She made the remarks during a Manufacturer’s Business Forum for over 150 manufacturers and various stakeholders at Hotel Mestil, with the aim to provide a platform for market players to network, share forward-looking insights and best practices.

The forum was themed “Practices for Sustainable Business Growth” which brought together subject matter experts and leading manufacturing businesses to deliberate on current trends affecting business growth in Uganda as well as share the latest research on important and policy-relevant topics.

Albert Saltson the Chief Executive Officer, Standard Chartered Bank Uganda said that “This new decade presents immense opportunities for business growth. It is critical that business leaders make insight led and research-based business decisions in partnership with strong and reliable financial partners who will help them stimulate their business growth.”

The Ugandan economy reported strong growth in 2019, estimated at 6.3%, largely driven by the expansion of services. Services growth averaged 7.6% in 2019, and industrial growth 6.2%, driven by construction and mining.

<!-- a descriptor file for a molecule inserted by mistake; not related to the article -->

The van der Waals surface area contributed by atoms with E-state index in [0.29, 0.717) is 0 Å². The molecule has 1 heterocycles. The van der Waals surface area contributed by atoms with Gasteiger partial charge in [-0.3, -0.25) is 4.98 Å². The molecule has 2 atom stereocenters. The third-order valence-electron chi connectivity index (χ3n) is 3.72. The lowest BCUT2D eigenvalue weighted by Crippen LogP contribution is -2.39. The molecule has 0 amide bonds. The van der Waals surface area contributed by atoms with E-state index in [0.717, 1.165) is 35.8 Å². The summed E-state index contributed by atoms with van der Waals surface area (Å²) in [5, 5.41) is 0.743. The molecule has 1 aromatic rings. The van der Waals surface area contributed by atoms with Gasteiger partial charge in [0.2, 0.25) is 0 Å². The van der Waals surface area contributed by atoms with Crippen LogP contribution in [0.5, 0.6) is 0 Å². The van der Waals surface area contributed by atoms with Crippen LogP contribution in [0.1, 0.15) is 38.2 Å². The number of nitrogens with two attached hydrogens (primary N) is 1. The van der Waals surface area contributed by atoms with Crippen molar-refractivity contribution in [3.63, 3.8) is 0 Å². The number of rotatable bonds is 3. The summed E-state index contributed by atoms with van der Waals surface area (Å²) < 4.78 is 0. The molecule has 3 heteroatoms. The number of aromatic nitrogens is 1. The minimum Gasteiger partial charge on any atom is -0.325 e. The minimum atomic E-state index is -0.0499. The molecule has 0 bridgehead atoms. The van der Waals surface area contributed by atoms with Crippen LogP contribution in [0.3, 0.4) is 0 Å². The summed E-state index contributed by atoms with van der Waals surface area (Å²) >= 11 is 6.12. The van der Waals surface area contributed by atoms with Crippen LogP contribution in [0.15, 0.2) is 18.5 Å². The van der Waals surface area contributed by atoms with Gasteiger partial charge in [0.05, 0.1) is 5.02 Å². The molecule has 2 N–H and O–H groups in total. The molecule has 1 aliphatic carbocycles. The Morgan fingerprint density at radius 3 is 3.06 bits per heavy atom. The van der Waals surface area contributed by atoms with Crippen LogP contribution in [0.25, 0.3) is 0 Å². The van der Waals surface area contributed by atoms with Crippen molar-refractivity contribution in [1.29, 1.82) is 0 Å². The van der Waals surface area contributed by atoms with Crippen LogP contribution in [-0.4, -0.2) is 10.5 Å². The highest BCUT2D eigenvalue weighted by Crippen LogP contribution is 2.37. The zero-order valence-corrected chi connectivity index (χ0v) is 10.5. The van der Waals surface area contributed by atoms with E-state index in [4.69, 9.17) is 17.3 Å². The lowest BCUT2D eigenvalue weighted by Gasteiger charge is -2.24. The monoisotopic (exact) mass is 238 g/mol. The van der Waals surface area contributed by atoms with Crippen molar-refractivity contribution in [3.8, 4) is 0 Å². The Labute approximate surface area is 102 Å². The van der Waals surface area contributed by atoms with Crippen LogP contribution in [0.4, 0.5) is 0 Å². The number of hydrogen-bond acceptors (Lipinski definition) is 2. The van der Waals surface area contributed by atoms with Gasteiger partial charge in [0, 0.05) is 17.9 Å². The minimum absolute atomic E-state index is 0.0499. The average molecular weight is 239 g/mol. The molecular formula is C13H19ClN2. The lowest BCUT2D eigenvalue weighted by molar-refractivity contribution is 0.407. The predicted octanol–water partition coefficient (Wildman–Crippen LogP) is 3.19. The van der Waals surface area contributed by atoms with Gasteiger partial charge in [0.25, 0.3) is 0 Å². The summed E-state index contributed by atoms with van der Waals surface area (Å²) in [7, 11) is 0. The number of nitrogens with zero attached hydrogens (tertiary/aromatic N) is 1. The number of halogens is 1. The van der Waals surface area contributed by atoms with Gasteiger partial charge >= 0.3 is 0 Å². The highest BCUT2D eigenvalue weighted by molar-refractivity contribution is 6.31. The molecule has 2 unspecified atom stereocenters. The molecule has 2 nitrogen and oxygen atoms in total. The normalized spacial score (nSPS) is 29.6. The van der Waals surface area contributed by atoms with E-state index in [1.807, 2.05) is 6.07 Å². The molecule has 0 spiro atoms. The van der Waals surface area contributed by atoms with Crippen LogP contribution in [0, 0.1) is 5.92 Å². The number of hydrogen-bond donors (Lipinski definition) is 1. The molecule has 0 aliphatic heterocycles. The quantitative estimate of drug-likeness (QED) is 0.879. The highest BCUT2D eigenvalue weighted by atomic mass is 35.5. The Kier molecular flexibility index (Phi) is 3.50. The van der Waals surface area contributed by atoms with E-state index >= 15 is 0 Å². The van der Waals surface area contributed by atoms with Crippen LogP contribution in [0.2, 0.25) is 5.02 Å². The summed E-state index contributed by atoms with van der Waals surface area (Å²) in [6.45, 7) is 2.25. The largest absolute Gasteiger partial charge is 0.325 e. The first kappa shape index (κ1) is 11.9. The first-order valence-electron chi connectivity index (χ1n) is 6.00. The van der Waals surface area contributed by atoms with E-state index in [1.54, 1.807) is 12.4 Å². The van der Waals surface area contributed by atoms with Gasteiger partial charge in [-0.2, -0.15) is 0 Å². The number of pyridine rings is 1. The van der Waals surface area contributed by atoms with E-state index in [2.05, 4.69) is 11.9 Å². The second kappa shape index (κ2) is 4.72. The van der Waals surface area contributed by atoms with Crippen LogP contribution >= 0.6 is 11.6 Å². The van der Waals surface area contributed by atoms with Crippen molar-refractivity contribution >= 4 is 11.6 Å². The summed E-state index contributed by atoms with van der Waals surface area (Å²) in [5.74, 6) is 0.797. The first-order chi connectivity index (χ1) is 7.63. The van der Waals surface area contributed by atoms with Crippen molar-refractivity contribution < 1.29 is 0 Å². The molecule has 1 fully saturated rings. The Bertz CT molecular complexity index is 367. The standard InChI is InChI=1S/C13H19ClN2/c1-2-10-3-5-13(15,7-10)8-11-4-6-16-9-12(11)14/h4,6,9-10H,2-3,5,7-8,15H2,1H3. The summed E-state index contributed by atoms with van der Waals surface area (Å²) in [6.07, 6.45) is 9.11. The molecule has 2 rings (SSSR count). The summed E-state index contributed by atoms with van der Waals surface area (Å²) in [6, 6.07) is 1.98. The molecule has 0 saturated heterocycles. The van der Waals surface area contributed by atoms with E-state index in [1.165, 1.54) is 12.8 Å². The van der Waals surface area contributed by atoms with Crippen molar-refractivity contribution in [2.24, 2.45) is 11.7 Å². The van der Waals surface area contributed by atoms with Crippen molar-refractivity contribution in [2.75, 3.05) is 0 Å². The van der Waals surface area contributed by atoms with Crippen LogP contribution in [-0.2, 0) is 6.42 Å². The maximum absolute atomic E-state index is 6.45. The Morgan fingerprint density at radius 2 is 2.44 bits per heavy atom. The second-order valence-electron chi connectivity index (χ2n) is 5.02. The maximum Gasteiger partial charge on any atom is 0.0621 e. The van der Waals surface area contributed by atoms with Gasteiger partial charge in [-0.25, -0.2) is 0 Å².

Agriculture grew at just 3.8%. Retail, construction, and telecommunications were key economic drivers. And Inflation is expected to remain below 5%, strengthening the domestic economy.

The Central Bank policy rate being at a historical low level due to subdued inflation has allowed for past easing.

However Government spending continues to increase and expenditures have increased faster than domestic revenues, widening the fiscal deficit which is largely financed through external borrowing, supplemented with domestic securities.

Despite the rise in the deficit, Uganda is classified at low risk of debt distress. But, debt reached an estimated 43.6% of GDP in 2019, up from 25% in 2012, raising medium-term concerns. Lending remains within IMF limits, but risks have increased due to higher costs of debt servicing and infrastructure investments.